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Creating a photography website? See the 8 steps to follow, skim through the mistakes (to save time and stress) and see stunning examples.
Your website is the last impression, and it’s the only platform you have total control over. Instagram is limited to its feed and stories. Facebook has its own set of rules too. But your website? That is the one place in which you have full creative freedom.
All in all, a photography website:
You need a URL first! It’s usually best to buy this so you own the rights to your website, no matter which platform you use. Namecheap and Godaddy are typical places where you can buy the URL. For example, the URL we bought for our brand is northfolk.co. Unless you’re picking a standard or popular name, it should usually only cost you about $10 a year. Go ahead and pay for the SSL Certificate while you’re at it — it’s simply a security measure that helps with SEO!
Photographers who want to make their own website easily can choose platforms like Showit, Squarespace, and WordPress. Showit lets you be very creative, Squarespace is easy to use and looks nice, and WordPress is great for getting your website noticed more easily on the internet.
What will go in your menu bar? What do you plan on featuring on each page?
Knowing this from the start makes it easier to cull images, find a template, write the content and so much more.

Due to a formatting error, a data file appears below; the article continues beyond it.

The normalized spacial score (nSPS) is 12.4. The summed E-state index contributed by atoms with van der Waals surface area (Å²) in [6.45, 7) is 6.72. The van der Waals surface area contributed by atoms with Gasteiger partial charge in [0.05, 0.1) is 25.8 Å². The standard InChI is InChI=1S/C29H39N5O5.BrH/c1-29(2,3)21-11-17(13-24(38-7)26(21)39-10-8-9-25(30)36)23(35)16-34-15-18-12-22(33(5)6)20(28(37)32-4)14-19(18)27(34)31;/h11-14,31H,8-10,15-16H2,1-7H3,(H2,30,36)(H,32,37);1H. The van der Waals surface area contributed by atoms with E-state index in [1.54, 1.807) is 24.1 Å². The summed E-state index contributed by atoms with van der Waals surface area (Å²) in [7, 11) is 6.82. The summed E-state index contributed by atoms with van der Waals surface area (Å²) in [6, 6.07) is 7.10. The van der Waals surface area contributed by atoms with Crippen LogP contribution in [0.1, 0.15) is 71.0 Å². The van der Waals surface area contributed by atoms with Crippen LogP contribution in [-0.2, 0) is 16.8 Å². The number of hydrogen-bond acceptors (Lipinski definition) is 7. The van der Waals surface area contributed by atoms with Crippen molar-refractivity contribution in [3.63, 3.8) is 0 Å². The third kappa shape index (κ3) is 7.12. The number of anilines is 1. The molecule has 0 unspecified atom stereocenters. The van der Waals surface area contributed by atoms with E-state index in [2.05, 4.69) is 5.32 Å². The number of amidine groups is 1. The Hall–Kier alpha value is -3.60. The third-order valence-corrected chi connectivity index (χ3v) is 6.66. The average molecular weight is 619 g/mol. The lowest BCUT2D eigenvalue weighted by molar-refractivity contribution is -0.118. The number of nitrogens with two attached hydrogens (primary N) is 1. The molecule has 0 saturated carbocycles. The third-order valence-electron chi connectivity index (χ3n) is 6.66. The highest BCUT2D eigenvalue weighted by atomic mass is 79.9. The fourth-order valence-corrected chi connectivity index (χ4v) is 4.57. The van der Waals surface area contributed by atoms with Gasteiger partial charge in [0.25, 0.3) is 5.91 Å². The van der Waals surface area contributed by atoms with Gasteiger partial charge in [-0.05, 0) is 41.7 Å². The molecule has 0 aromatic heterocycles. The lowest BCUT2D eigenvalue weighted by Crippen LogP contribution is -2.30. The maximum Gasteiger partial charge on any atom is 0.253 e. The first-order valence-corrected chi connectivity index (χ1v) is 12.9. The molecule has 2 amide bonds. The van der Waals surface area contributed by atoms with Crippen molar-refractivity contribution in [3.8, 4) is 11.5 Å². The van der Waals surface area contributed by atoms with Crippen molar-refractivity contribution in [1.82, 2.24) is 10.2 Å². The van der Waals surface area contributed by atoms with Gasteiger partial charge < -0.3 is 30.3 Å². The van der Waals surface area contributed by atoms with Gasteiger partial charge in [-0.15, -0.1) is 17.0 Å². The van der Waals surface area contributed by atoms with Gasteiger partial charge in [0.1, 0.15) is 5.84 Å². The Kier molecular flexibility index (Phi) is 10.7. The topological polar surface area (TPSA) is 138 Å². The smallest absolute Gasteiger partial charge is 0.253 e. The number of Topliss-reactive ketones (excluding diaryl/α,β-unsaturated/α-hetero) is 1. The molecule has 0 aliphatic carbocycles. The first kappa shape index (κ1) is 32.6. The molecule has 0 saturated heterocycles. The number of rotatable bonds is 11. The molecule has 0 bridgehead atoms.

Need some help? Snag our free Site Map Planner!
It helps to organize these by page! Put all of your home page photos in one folder, about page photos in another, and so on. Try to feature the photographs that will resonate with the weddings you want to book. If you’re tired of barn weddings, please don’t show those ole barn photos! Instead, try to feature the weddings more in line with your goals (or go out and plan a styled shoot to curate that content).
While it would be so easy to just toss some photos onto your website and hit publish, there’s a lot more to it, especially if you want to stand out. Telling the story behind your captures, talking about your approach and highlighting the unique aspects of your style makes it easier for the right people to trust and hire you. For our templates, we choose to tell a story so it will give you inspiration on what you could fill in there!
If you are still staring at a blinking cursor, our pal Lauren from Salted Pages has created AH-MAZING templates and guides to help you write your website content! If you use code: SALTEDPAGES you can get 15% off!
You can skip this if you already have amazing connections and referrals, and your website is just a checkpoint before a phone call. However, if you want more clients to be able to find you with a simple Google search, SEO is the way. You can hire SEO specialists for this — just look out for the right type of SEO provider (more tips on this here). These keywords can be used in the text content, and as image titles.
From there, share on social media, perhaps send out a newsletter and add your new URL to your business cards, Google business listing and more!
Having been in the world of websites for over a decade, one thing always rings true — you can’t simply hit publish and walk away. You should update your photography website’s portfolio quarterly or at least annually, and you should review it once a year to make sure the content and imagery still speak to your niche and goals.